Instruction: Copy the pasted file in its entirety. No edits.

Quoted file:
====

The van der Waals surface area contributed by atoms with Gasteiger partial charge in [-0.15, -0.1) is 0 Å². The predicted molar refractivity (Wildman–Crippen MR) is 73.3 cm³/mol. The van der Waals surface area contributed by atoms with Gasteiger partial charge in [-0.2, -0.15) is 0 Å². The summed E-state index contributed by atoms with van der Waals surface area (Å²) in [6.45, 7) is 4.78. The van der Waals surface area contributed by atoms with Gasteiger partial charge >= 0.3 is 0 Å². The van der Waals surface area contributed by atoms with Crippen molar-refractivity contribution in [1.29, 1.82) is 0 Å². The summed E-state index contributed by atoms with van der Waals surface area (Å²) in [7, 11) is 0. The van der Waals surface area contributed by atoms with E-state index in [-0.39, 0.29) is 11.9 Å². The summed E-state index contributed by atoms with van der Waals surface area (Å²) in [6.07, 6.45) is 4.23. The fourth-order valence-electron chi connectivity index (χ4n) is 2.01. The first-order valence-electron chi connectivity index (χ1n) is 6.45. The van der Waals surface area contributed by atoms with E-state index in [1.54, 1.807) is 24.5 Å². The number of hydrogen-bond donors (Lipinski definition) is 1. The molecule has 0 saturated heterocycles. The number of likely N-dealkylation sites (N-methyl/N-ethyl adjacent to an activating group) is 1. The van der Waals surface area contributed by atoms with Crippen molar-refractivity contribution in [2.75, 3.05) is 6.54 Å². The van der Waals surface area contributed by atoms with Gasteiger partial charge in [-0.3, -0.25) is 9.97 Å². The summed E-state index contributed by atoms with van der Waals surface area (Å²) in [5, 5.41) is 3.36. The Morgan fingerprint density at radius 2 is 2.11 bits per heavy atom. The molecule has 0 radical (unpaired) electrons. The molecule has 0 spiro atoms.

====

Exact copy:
The van der Waals surface area contributed by atoms with Gasteiger partial charge in [-0.15, -0.1) is 0 Å². The predicted molar refractivity (Wildman–Crippen MR) is 73.3 cm³/mol. The van der Waals surface area contributed by atoms with Gasteiger partial charge in [-0.2, -0.15) is 0 Å². The summed E-state index contributed by atoms with van der Waals surface area (Å²) in [6.45, 7) is 4.78. The van der Waals surface area contributed by atoms with Gasteiger partial charge >= 0.3 is 0 Å². The van der Waals surface area contributed by atoms with Crippen molar-refractivity contribution in [1.29, 1.82) is 0 Å². The summed E-state index contributed by atoms with van der Waals surface area (Å²) in [7, 11) is 0. The van der Waals surface area contributed by atoms with E-state index in [-0.39, 0.29) is 11.9 Å². The summed E-state index contributed by atoms with van der Waals surface area (Å²) in [6.07, 6.45) is 4.23. The fourth-order valence-electron chi connectivity index (χ4n) is 2.01. The first-order valence-electron chi connectivity index (χ1n) is 6.45. The van der Waals surface area contributed by atoms with E-state index in [1.54, 1.807) is 24.5 Å². The number of hydrogen-bond donors (Lipinski definition) is 1. The molecule has 0 saturated heterocycles. The number of likely N-dealkylation sites (N-methyl/N-ethyl adjacent to an activating group) is 1. The van der Waals surface area contributed by atoms with Crippen molar-refractivity contribution in [2.75, 3.05) is 6.54 Å². The van der Waals surface area contributed by atoms with Gasteiger partial charge in [-0.3, -0.25) is 9.97 Å². The summed E-state index contributed by atoms with van der Waals surface area (Å²) in [5, 5.41) is 3.36. The Morgan fingerprint density at radius 2 is 2.11 bits per heavy atom. The molecule has 0 radical (unpaired) electrons. The molecule has 0 spiro atoms.